Pupils who fear walking to school are pleading for footpaths in a Manawatū village as concerns for their safety grow.
For years pupils at Hiwinui School have evaded oncoming traffic by jumping into roadside ditches as the volume of vehicles speeding through the narrow and undulating rural town increases.
Now, pupils want change and they’re pleading with officials to put it at the top of the to-do list.
The settlement, 11 kilometres from Palmerston North, is surrounded by unfavourable terrain, with restricted roadside space for footpaths, officials say. In some places, there is only 1.3 metres between the road and fence.
READ MORE: * Safety concerns for rural Manawatu children prompt traffic study in Colyton
The issue is compounded by urban development in the area and increased traffic from the Saddle Rd, following the closure of the Manawatū Gorge.
Pupil Curtis McKenzie, 12, said about 20 children walked to school and felt the 80km/h speed limit in the village was too high.
The wavy contours of the road also made it difficult to see children walking, he said. While some drivers were kind enough to slow down, others ploughed straight ahead forcing walkers to jump off the road and into the drain.
“We feel there needs to be a change,” he told officials at the Manawatū District Council this week.
“We have been needing footpaths for a long time.”
His concerns were supported by Hiwinui Community Committee chairman Arthur Wood, who said conversations between residents and the council had been ongoing for several years.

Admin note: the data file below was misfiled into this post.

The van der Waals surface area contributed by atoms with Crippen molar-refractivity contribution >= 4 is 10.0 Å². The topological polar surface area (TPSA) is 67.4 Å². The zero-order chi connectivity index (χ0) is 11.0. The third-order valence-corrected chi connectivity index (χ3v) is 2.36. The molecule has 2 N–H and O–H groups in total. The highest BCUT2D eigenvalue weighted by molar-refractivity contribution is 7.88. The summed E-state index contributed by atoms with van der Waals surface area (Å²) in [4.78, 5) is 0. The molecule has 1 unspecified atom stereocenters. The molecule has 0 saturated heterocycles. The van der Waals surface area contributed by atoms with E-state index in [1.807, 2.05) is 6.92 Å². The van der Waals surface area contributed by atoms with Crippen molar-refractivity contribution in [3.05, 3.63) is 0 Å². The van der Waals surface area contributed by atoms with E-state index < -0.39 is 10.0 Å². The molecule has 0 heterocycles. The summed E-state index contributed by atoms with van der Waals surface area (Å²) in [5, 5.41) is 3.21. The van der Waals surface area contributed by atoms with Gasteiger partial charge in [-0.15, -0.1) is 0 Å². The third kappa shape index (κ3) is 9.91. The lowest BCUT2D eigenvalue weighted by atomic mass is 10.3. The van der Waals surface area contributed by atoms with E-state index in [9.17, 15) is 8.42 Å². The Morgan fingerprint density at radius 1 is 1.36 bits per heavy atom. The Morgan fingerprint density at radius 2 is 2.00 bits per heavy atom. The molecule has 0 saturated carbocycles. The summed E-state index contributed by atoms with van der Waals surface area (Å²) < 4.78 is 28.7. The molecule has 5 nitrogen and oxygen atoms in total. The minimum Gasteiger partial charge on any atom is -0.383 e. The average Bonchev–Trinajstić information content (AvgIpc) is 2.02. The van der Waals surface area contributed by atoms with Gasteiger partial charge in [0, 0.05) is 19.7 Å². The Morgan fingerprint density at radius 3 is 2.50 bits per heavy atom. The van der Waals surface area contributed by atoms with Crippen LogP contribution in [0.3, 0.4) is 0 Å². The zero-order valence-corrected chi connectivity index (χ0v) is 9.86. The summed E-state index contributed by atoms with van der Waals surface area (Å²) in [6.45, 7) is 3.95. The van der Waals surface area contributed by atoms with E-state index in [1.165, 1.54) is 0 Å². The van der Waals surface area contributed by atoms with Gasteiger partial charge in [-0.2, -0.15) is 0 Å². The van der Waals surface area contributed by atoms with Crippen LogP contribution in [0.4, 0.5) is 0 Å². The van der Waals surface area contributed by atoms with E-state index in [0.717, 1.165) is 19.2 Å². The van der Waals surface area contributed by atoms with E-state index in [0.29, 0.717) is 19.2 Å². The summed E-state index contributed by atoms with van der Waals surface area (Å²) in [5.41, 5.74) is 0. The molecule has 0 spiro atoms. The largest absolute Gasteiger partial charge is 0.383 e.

Frustration within the community had turned to anger, Wood said, and it wouldn’t be long before tragedy struck.
The problem area was on Reid Line East and Watershed Rd, where the safest place to walk was the open drain. A new subdivision planned on Reid Line East would also add to the pressure, Wood said.
“This community has said for a long time that these children are not safe.
“[The council] continues to take more rates from the Hiwinui rural community, yet have made no commitment to improving the roading to help make the community safer.”
Principal Brenda Leigh said there had been several close calls in her 17 years at the school.
It prompted her to install a flashing light and barrier near the school’s entrance, to warn motorists of impending pedestrians.
Although calls for a more permanent solution hadn’t been successful, she said, despite one landowner indicating they would move their fenceline if the council agreed to install a footpath.
Leigh said the school had incorporated road safety into its core curriculum to regain some control over the issue. The school court has a road painted on it, with various situations simulated, where pupils are taught basic pedestrian etiquette.
The council’s chief executive Richard Templer said Hiwinui was a growing community, which posed issues.
The roads in question were not initially designed for the development of footpaths and other residential infrastructure.
Mayor Helen Worboys said there was some work going on, through the safer journeys for schools programme, but that was restricted to signage.
“To say the community is frustrated with the lack of progress is an understatement,” she said.
“We hear your frustration and that will be part of our [Long Term Plan] deliberations.”
Meanwhile, footpaths are under construction at Colyton School, after residents expressed similar concerns last year.
They called for solutions after noticing a rise in traffic using the town’s main road to get to and from Ashhurst, prompting officials to conduct a traffic study.
The footpaths connect the school to the Colyton Town Hall, which pupils use weekly.
Office administrator Donna MacMillian said it moved schoolchildren away from the busy road, which was a long-awaited relief.
“It’s great for the safety of our children getting [around the town].”